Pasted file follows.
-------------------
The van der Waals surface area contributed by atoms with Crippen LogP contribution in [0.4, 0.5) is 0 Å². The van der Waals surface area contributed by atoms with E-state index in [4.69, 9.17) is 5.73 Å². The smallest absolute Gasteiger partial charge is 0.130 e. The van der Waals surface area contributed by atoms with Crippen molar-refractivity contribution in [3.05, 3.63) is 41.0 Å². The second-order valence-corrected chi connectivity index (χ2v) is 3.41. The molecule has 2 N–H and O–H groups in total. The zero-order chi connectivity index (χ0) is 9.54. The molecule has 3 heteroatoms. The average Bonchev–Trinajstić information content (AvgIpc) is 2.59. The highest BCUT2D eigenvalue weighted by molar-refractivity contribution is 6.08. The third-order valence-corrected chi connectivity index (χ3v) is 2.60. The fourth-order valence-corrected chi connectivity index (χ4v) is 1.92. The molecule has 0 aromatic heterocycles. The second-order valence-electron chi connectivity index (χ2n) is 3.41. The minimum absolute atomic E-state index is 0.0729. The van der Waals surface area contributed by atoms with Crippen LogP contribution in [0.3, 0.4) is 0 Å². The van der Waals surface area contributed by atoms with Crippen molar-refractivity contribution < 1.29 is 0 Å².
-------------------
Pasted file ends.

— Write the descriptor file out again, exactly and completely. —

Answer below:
The van der Waals surface area contributed by atoms with Crippen LogP contribution in [0.4, 0.5) is 0 Å². The van der Waals surface area contributed by atoms with E-state index in [4.69, 9.17) is 5.73 Å². The smallest absolute Gasteiger partial charge is 0.130 e. The van der Waals surface area contributed by atoms with Crippen molar-refractivity contribution in [3.05, 3.63) is 41.0 Å². The second-order valence-corrected chi connectivity index (χ2v) is 3.41. The molecule has 2 N–H and O–H groups in total. The zero-order chi connectivity index (χ0) is 9.54. The molecule has 3 heteroatoms. The average Bonchev–Trinajstić information content (AvgIpc) is 2.59. The highest BCUT2D eigenvalue weighted by molar-refractivity contribution is 6.08. The third-order valence-corrected chi connectivity index (χ3v) is 2.60. The fourth-order valence-corrected chi connectivity index (χ4v) is 1.92. The molecule has 0 aromatic heterocycles. The second-order valence-electron chi connectivity index (χ2n) is 3.41. The minimum absolute atomic E-state index is 0.0729. The van der Waals surface area contributed by atoms with Crippen LogP contribution in [0.3, 0.4) is 0 Å². The van der Waals surface area contributed by atoms with Crippen molar-refractivity contribution < 1.29 is 0 Å².